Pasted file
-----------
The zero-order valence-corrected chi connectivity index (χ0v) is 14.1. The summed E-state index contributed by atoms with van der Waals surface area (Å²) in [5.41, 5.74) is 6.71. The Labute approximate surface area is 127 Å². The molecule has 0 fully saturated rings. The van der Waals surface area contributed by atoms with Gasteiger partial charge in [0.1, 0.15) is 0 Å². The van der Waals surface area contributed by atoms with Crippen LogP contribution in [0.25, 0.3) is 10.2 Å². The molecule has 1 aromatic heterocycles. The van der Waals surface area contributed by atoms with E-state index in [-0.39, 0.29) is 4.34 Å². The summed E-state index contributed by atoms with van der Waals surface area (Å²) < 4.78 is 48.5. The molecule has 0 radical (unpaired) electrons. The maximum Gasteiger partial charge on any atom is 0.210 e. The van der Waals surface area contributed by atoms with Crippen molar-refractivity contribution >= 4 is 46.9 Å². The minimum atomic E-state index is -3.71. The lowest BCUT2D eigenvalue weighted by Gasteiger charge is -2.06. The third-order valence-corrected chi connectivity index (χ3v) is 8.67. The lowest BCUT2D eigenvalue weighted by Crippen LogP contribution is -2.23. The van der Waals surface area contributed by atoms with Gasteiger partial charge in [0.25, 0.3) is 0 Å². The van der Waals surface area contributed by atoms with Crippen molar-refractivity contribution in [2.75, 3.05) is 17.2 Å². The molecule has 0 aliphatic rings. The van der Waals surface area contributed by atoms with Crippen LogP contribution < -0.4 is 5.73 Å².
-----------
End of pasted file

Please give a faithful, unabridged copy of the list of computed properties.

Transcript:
The zero-order valence-corrected chi connectivity index (χ0v) is 14.1. The summed E-state index contributed by atoms with van der Waals surface area (Å²) in [5.41, 5.74) is 6.71. The Labute approximate surface area is 127 Å². The molecule has 0 fully saturated rings. The van der Waals surface area contributed by atoms with Gasteiger partial charge in [0.1, 0.15) is 0 Å². The van der Waals surface area contributed by atoms with Crippen LogP contribution in [0.25, 0.3) is 10.2 Å². The molecule has 1 aromatic heterocycles. The van der Waals surface area contributed by atoms with E-state index in [-0.39, 0.29) is 4.34 Å². The summed E-state index contributed by atoms with van der Waals surface area (Å²) < 4.78 is 48.5. The molecule has 0 radical (unpaired) electrons. The maximum Gasteiger partial charge on any atom is 0.210 e. The van der Waals surface area contributed by atoms with Crippen molar-refractivity contribution >= 4 is 46.9 Å². The minimum atomic E-state index is -3.71. The lowest BCUT2D eigenvalue weighted by Gasteiger charge is -2.06. The third-order valence-corrected chi connectivity index (χ3v) is 8.67. The lowest BCUT2D eigenvalue weighted by Crippen LogP contribution is -2.23. The van der Waals surface area contributed by atoms with Gasteiger partial charge in [0.25, 0.3) is 0 Å². The van der Waals surface area contributed by atoms with Crippen molar-refractivity contribution in [2.75, 3.05) is 17.2 Å². The molecule has 0 aliphatic rings. The van der Waals surface area contributed by atoms with Crippen LogP contribution < -0.4 is 5.73 Å².